This newly launched reference site has the modest ambition of "smartening up the Web". This is to be achieved with an interlinked collection of 40 or so reference books from publishers Bloomsbury, Penguin, Macmillan and OUP. There's nothing new about online encyclopedias, but an advanced cross-referencing system here claims to allow greater depth of information. An adjacent entries facility - so that a search for, say, "Stockhausen", also provides links to "Stoat" and "Stockton" - seems less useful. But one feature will be indispensable to crossword addicts: incomplete words can be entered with "?" for missing letters, and xrefer will fill in the gaps.
This is (of course!) National Environment Week, and here is a gung-ho collection of consumer advice urging us all to do our bit. The Department of the Environment, Transport & the Regions site aims to teach all ages about the recycling process and ways of dealing with the 25 million tonnes of unrecycled waste produced every year. There's an evironmental Snakes and Ladders game, and a chance to win a Fantastic Fleece made of recycled old plastic bottles. As well as lots of unrepentantly mundane advice on using old jam jars to store odds and ends.
Internet booking for 15,000 Edinburgh fringe events is promised by this newly launched site. The official programme for this August's Festival is launched on Thursday, and will make it online a week or so later. Users can search the website for events by venue, celebrity, show name or date, and there will be space for audience reviews as well as a "creative dating agency" for networking writers and comedians. The site is introduced by a character called (oh dear) Ed Fringe.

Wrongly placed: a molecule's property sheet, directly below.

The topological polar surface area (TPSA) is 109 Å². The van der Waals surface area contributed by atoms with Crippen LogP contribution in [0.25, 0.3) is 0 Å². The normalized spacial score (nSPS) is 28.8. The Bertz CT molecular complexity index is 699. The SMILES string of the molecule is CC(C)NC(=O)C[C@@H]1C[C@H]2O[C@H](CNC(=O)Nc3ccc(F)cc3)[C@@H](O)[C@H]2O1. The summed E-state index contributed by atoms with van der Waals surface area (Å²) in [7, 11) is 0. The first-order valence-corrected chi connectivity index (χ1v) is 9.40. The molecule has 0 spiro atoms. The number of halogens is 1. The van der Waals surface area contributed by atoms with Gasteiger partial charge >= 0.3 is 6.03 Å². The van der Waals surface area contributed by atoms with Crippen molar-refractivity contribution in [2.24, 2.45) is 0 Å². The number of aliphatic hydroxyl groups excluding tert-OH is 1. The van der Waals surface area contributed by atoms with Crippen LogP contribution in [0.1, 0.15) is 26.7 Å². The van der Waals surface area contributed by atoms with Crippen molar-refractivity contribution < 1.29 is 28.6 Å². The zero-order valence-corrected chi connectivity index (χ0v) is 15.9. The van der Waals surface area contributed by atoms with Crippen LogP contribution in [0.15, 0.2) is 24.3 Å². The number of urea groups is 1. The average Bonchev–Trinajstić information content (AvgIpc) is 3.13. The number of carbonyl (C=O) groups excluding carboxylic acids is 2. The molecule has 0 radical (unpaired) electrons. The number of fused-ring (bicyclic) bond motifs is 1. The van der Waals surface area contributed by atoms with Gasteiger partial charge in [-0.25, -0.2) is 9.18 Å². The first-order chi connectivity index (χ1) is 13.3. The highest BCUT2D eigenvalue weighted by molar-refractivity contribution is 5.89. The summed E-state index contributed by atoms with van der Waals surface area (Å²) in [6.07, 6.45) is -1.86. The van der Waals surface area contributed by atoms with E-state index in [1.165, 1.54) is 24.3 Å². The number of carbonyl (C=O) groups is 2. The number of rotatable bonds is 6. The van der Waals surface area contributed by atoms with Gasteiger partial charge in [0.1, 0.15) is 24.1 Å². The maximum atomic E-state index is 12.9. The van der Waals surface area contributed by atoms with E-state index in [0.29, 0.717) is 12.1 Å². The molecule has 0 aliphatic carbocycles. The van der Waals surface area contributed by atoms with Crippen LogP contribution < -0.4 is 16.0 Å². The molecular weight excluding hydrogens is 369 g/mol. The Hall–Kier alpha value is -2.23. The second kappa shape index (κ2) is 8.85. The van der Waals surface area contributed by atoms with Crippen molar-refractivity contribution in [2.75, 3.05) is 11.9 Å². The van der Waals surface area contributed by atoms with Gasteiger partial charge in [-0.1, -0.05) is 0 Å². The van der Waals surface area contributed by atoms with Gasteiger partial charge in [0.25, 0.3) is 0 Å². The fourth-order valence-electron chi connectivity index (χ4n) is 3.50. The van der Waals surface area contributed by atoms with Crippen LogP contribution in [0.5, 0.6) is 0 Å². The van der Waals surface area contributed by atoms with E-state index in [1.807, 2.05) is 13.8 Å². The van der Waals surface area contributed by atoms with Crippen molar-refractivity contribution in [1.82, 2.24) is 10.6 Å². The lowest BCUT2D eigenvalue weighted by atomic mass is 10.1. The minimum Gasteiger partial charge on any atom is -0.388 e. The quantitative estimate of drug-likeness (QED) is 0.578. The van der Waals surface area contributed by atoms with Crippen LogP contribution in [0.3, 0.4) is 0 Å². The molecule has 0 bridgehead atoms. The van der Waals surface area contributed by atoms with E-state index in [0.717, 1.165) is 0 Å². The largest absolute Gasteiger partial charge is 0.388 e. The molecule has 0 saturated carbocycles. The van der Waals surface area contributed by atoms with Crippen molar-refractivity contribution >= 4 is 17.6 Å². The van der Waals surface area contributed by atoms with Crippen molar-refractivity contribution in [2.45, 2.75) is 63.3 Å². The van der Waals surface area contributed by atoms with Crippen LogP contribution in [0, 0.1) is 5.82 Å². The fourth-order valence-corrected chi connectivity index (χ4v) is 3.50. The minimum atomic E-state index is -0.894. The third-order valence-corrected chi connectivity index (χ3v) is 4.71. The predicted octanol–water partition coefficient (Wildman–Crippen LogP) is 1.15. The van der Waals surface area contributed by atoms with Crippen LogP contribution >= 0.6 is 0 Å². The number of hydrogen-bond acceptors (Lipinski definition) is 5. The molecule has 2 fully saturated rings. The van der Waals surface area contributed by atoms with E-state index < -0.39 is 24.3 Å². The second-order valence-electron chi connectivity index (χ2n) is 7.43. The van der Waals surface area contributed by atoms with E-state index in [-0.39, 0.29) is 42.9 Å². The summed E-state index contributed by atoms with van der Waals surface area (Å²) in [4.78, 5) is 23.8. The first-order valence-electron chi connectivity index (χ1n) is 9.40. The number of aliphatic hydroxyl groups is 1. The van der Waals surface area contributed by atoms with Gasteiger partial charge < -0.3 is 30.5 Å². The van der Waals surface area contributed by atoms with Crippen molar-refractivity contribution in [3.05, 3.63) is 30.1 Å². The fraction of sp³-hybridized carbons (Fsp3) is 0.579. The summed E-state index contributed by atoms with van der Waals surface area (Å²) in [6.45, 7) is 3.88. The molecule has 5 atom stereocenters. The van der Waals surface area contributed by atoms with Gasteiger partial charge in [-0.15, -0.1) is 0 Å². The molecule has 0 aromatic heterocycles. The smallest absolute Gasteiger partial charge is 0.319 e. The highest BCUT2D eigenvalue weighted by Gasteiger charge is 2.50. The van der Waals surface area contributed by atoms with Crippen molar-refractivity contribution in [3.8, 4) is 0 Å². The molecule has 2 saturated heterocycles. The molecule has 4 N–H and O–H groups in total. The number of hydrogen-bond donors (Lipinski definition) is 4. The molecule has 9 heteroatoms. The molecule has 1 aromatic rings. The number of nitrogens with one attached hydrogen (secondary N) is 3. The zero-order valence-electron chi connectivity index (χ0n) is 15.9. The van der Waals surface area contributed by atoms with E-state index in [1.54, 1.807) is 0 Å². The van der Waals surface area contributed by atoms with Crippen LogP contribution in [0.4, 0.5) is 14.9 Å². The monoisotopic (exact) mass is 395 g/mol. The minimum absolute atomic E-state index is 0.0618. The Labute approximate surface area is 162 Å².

The Mad Revisionist
A wonderfully sustained satirical site, applying the strategies of Holocaust-denying revisionist historians to other events and phenomena. The site explains, for instance, why the Moon is in fact a propaganda hoax, and even makes $100,000 available for anyone who can send conclusive physical proof by e-mail (!) that it is actually up there. The webmeister himself is forced to conclude that his very own ontological status is at best unproved, and that he may in fact be a literal non-entity.
The People's Parliament
An attempt at online e-democracy, but a much less professional affair than YouGov.com. It comes complete with a tacky rippling water .gif of the Thames, and some rather hopeful subscription options (Rt Hon Membership for £24.99, anyone?). There are 14 so far underpopulated "debating chambers" on governmental-sounding topics. Users propose "motions for debate", and can vote on them. Ambition is obviously not lacking: "We hope history will reflect that The People's Parliament was the last historical step in creating the first FULLY democratic society in the world."
Periodic Table of Comic Books
A site of Periodic Tables from periodicals, in this case "classic" comic books of the Fifties and Sixties whose vivid graphics are used to illustrate each of the elements for all the O-level chemistry enthusiasts out there. A magazine by the name of Metal Men provides one obvious resource, but Superboy and even The Adventures of Tintin have their contributions to make. It's all here, from Actinium (ac) to Zirconium (Zr), and from Batman to Woody Woodpecker.